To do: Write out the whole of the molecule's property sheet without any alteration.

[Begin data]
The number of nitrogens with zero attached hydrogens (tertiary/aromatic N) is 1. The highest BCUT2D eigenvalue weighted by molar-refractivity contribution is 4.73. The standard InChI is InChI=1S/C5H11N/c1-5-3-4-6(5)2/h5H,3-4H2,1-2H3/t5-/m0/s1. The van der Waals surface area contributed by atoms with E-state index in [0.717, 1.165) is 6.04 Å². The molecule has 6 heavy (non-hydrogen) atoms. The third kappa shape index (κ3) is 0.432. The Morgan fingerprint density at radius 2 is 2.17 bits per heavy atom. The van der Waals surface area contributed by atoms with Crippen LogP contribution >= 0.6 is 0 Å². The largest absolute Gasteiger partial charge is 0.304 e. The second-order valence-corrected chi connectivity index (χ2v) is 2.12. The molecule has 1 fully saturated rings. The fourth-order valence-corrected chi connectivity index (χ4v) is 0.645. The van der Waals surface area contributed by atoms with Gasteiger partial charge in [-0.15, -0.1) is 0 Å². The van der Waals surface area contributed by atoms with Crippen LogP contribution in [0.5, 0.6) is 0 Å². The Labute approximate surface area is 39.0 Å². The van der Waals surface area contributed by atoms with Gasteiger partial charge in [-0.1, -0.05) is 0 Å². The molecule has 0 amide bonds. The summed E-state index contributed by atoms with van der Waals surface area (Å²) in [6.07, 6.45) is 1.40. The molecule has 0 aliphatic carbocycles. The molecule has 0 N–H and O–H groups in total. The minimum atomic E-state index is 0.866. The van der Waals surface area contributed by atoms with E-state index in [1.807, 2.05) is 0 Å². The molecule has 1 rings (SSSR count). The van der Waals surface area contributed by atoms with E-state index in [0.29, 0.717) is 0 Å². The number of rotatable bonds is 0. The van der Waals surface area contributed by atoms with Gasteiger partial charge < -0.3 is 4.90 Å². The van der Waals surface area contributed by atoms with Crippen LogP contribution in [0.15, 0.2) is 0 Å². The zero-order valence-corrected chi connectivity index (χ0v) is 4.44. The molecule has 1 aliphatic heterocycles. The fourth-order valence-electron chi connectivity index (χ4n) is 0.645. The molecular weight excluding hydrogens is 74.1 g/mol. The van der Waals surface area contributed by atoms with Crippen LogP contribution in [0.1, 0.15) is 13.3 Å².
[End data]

The number of nitrogens with zero attached hydrogens (tertiary/aromatic N) is 1. The highest BCUT2D eigenvalue weighted by molar-refractivity contribution is 4.73. The standard InChI is InChI=1S/C5H11N/c1-5-3-4-6(5)2/h5H,3-4H2,1-2H3/t5-/m0/s1. The van der Waals surface area contributed by atoms with E-state index in [0.717, 1.165) is 6.04 Å². The molecule has 6 heavy (non-hydrogen) atoms. The third kappa shape index (κ3) is 0.432. The Morgan fingerprint density at radius 2 is 2.17 bits per heavy atom. The van der Waals surface area contributed by atoms with Crippen LogP contribution >= 0.6 is 0 Å². The largest absolute Gasteiger partial charge is 0.304 e. The second-order valence-corrected chi connectivity index (χ2v) is 2.12. The molecule has 1 fully saturated rings. The fourth-order valence-corrected chi connectivity index (χ4v) is 0.645. The van der Waals surface area contributed by atoms with Gasteiger partial charge in [-0.15, -0.1) is 0 Å². The van der Waals surface area contributed by atoms with Crippen LogP contribution in [0.5, 0.6) is 0 Å². The Labute approximate surface area is 39.0 Å². The van der Waals surface area contributed by atoms with Gasteiger partial charge in [-0.1, -0.05) is 0 Å². The molecule has 0 amide bonds. The summed E-state index contributed by atoms with van der Waals surface area (Å²) in [6.07, 6.45) is 1.40. The molecule has 0 aliphatic carbocycles. The molecule has 0 N–H and O–H groups in total. The minimum atomic E-state index is 0.866. The van der Waals surface area contributed by atoms with E-state index in [1.807, 2.05) is 0 Å². The molecule has 1 rings (SSSR count). The van der Waals surface area contributed by atoms with E-state index in [0.29, 0.717) is 0 Å². The number of rotatable bonds is 0. The van der Waals surface area contributed by atoms with Gasteiger partial charge < -0.3 is 4.90 Å². The van der Waals surface area contributed by atoms with Crippen LogP contribution in [0.15, 0.2) is 0 Å². The zero-order valence-corrected chi connectivity index (χ0v) is 4.44. The molecule has 1 aliphatic heterocycles. The fourth-order valence-electron chi connectivity index (χ4n) is 0.645. The molecular weight excluding hydrogens is 74.1 g/mol. The van der Waals surface area contributed by atoms with Crippen LogP contribution in [0.1, 0.15) is 13.3 Å².